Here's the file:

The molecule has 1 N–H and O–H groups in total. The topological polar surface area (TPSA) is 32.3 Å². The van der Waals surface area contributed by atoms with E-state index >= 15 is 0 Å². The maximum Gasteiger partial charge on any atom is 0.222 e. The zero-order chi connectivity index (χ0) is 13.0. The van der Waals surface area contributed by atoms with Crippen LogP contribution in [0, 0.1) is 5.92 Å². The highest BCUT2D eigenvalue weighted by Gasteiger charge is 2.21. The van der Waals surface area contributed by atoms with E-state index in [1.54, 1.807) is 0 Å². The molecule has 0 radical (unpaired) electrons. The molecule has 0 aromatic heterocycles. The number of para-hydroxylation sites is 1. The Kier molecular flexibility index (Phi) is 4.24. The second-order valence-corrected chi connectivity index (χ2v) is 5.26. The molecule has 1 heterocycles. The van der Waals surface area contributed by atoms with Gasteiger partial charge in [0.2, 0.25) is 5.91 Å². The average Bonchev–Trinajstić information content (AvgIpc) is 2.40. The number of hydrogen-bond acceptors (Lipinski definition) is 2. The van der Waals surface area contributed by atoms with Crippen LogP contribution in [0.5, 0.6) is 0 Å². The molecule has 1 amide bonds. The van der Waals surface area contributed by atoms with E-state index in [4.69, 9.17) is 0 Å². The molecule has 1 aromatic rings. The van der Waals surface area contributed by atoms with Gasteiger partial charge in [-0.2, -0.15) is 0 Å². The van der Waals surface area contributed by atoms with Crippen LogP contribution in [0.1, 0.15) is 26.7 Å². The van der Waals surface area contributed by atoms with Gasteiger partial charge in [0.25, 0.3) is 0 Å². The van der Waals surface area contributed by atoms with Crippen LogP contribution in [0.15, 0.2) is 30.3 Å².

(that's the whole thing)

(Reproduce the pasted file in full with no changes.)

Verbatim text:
The molecule has 1 N–H and O–H groups in total. The topological polar surface area (TPSA) is 32.3 Å². The van der Waals surface area contributed by atoms with E-state index >= 15 is 0 Å². The maximum Gasteiger partial charge on any atom is 0.222 e. The zero-order chi connectivity index (χ0) is 13.0. The van der Waals surface area contributed by atoms with Crippen LogP contribution in [0, 0.1) is 5.92 Å². The highest BCUT2D eigenvalue weighted by Gasteiger charge is 2.21. The van der Waals surface area contributed by atoms with E-state index in [1.54, 1.807) is 0 Å². The molecule has 0 radical (unpaired) electrons. The molecule has 0 aromatic heterocycles. The number of para-hydroxylation sites is 1. The Kier molecular flexibility index (Phi) is 4.24. The second-order valence-corrected chi connectivity index (χ2v) is 5.26. The molecule has 1 heterocycles. The van der Waals surface area contributed by atoms with Gasteiger partial charge in [0.2, 0.25) is 5.91 Å². The average Bonchev–Trinajstić information content (AvgIpc) is 2.40. The number of hydrogen-bond acceptors (Lipinski definition) is 2. The van der Waals surface area contributed by atoms with Crippen LogP contribution in [0.5, 0.6) is 0 Å². The molecule has 1 amide bonds. The van der Waals surface area contributed by atoms with E-state index in [4.69, 9.17) is 0 Å². The molecule has 1 aromatic rings. The van der Waals surface area contributed by atoms with Gasteiger partial charge in [-0.2, -0.15) is 0 Å². The van der Waals surface area contributed by atoms with Crippen LogP contribution in [0.1, 0.15) is 26.7 Å². The van der Waals surface area contributed by atoms with Gasteiger partial charge in [0.25, 0.3) is 0 Å². The van der Waals surface area contributed by atoms with Crippen LogP contribution in [0.15, 0.2) is 30.3 Å².